Jo Johnson’s resignation is the ‘Emperor’s New Clothes’ moment in the Brexit process.
He has stated clearly what everybody knows: that the negotiations satisfy no one and that we are hurtling towards making the UK a vassal state.
Theresa May will understandably be dismayed by his resignation and by new reports that, in any case, there can be no progress this week for her preferred Chequers solution as Brussels will not accept it.
However, it is time for the Prime Minister to be true to her mantra that ‘no deal is better than a bad deal’. It is also time for convinced Brexiteers like me to compromise.
So at this late hour in the negotiations, we would like to make a new, generous offer to break the deadlock, to achieve a ‘No Deal Plus’.
It would cost us money but it would finally dispel the ‘crash out’ Project Fear nightmare scenarios.
It is true that with no withdrawal agreement at all, we legally owe the EU nothing – despite misguided claims from the Chancellor that we do.
But we should offer Brussels £20 billion to make our departure as amicable as possible.
Under it, we would leave on schedule on March 29.
However, for a 21-month transition period until the end of 2020, both sides would maintain a standstill with zero tariffs on either’s goods and no additional barriers.
This would be until the end of the EU’s current multi-annual financial framework.
In return, the UK would continue to make payments to the EU budget which are just under £10 billion a year, net.
In total, that is half what the Government is currently prepared to pay for a deal. We would continue to apply existing EU rules and the Common Commercial Policy until the end of 2020.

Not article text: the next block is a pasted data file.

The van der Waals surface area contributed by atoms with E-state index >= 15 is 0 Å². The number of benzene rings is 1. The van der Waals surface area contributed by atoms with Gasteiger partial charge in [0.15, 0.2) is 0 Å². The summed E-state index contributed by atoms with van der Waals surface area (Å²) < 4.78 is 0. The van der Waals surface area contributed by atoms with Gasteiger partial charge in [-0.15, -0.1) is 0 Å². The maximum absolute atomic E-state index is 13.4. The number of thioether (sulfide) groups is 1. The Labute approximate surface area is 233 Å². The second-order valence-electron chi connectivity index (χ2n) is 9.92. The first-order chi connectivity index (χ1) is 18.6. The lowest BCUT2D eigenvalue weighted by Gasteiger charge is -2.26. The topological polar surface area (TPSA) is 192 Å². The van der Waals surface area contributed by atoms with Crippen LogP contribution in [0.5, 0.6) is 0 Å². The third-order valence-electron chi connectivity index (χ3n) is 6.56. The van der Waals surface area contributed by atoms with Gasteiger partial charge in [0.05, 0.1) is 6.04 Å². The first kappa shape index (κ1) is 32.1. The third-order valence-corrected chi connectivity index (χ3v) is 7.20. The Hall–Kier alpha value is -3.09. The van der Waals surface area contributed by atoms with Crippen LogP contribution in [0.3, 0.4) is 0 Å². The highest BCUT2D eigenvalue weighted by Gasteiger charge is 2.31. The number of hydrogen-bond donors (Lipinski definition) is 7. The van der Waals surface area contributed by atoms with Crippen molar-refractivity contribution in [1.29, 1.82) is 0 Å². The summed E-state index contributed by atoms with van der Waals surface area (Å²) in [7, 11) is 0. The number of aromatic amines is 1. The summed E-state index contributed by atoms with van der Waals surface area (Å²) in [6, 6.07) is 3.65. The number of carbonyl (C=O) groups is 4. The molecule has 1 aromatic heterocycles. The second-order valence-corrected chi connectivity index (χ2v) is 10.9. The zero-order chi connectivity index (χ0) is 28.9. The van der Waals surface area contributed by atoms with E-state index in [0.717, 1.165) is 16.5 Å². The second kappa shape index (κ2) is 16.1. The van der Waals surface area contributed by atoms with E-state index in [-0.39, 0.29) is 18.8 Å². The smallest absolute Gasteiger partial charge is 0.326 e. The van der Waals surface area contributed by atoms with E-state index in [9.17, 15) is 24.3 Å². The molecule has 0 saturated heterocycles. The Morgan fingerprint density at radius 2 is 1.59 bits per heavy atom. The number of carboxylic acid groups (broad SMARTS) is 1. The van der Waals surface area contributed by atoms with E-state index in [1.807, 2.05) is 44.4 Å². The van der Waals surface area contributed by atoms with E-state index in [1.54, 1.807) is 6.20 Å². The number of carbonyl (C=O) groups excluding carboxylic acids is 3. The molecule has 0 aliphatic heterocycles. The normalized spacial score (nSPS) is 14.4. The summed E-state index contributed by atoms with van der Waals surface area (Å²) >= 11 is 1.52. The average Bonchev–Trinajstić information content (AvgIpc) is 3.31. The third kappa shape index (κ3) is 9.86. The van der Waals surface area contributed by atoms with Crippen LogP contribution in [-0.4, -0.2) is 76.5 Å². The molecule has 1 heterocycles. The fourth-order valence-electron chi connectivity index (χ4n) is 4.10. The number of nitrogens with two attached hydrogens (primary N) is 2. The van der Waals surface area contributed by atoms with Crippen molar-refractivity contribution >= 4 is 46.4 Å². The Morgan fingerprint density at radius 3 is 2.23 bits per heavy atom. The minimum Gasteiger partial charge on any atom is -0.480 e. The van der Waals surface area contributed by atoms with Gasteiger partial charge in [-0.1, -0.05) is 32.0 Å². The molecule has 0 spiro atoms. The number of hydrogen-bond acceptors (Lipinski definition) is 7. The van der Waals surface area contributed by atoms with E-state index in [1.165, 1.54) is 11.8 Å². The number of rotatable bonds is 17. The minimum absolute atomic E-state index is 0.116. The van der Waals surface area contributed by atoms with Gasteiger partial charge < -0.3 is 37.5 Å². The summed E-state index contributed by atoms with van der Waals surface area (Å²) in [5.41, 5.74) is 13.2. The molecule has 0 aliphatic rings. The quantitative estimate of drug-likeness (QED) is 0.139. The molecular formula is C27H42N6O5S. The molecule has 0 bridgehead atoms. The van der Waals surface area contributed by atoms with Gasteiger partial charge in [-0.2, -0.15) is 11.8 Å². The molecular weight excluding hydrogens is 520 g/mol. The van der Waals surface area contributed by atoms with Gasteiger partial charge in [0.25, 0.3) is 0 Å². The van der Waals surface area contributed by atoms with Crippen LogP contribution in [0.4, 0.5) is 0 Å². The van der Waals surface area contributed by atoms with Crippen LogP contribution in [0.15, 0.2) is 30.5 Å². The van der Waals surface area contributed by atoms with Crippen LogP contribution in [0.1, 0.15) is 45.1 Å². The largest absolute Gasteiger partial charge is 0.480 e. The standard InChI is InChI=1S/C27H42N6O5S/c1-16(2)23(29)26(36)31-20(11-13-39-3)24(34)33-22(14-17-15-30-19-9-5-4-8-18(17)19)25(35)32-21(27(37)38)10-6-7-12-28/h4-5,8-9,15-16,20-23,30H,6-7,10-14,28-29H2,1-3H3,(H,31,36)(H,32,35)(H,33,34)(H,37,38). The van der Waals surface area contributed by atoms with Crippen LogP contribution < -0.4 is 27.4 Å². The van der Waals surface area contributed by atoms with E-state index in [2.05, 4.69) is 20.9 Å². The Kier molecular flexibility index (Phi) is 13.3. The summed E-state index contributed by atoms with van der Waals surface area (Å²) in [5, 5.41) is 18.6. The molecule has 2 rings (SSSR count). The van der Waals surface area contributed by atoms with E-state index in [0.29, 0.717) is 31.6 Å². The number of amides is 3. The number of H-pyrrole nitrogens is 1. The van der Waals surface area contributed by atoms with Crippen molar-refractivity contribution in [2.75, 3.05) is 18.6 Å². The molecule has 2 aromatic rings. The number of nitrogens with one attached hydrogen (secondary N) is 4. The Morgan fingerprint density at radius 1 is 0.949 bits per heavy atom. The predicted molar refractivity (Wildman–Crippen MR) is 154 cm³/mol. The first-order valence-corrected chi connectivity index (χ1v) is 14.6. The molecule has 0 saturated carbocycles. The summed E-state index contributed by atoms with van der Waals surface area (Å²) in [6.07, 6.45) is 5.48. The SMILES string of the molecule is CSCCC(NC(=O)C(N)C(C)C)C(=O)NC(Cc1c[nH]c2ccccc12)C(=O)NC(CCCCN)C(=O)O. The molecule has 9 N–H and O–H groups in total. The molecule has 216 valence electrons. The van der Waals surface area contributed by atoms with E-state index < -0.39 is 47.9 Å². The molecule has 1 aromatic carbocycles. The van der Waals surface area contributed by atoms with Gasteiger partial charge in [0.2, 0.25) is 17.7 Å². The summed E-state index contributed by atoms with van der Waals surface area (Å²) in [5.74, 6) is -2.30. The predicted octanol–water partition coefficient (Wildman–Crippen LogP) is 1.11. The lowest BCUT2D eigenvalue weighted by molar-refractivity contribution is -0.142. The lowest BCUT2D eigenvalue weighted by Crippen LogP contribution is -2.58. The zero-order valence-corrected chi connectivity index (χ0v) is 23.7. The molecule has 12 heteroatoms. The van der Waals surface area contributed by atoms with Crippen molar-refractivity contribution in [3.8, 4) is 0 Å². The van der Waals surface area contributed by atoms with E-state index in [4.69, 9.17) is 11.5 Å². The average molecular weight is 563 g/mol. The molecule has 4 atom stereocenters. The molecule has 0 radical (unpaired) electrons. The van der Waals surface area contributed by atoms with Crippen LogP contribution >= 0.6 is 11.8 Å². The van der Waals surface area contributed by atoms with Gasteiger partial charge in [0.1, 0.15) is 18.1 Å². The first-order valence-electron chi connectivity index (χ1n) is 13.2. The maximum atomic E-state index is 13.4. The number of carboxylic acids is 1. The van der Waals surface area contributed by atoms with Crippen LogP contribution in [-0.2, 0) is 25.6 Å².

This would provide both sides with time to prepare for a departure on to World Trade Organisation terms, or for the activation of the comprehensive free trade deal that the EU has offered.
The UK would be a third country, which would simplify the negotiations.
It would be a generous offer from the UK especially as it would be combined with the protection of the rights of nationals from EU member states legally living in the UK.
It would help the EU avoid a black hole in its budget and would avoid disruption to either side’s trade.
Mrs May is known to be both an honest and dutiful person.
However, as the Brexit negotiations reach their denouement, her words and actions do not meet. This is particularly so regarding the recent stories in relation to a border in the Irish Sea and the vexed issue of fishing, where we hear the EU wishes to maintain their rights to our seas after Brexit.
These are not the only issues where words and deeds no longer match.
The implementation period, as the Prime Minister originally termed it, has evolved into a further time for negotiations.
There is also the even more important issue of the customs union. Remaining in it is proposed as the back-stop plan in case nothing else could be agreed.
However, it would prevent us from cutting tariffs, denying the nation one of Brexit’s major benefits.
It would hit the least well-off the most by keeping the pricing of food, clothing and footwear higher than necessary to protect inefficient continental businesses.
The UK would also be prevented from making trade deals with other nations. It would also leave us more tied into the EU’s customs union than we are today.
In reference to the Prime Minister’s own words, it is hard to believe that someone who so clearly stated that she would take the UK out of the customs union could be about to agree to so abject a surrender.
The British have often admired noble failure but there is no nobility in this. It would not meet the requirements of the referendum for we would be more controlled by the EU, not less.
It would cost billions of pounds for the privilege of servitude and further weaken trust in politicians.
When Pandora famously opened the box the last thing remaining was hope.
As the PM stubbornly refuses to accept the comprehensive free-trade deal offered by the EU, colloquially known as Super Canada, the final hope must be that when she said no deal is better than a bad deal, she actually meant it.
It goes without saying that, given both main parties have vowed to uphold the result of the 2016 referendum, holding a second would cheat the electorate.
So let us make the preparations now for as friendly and smooth a Brexit as possible.
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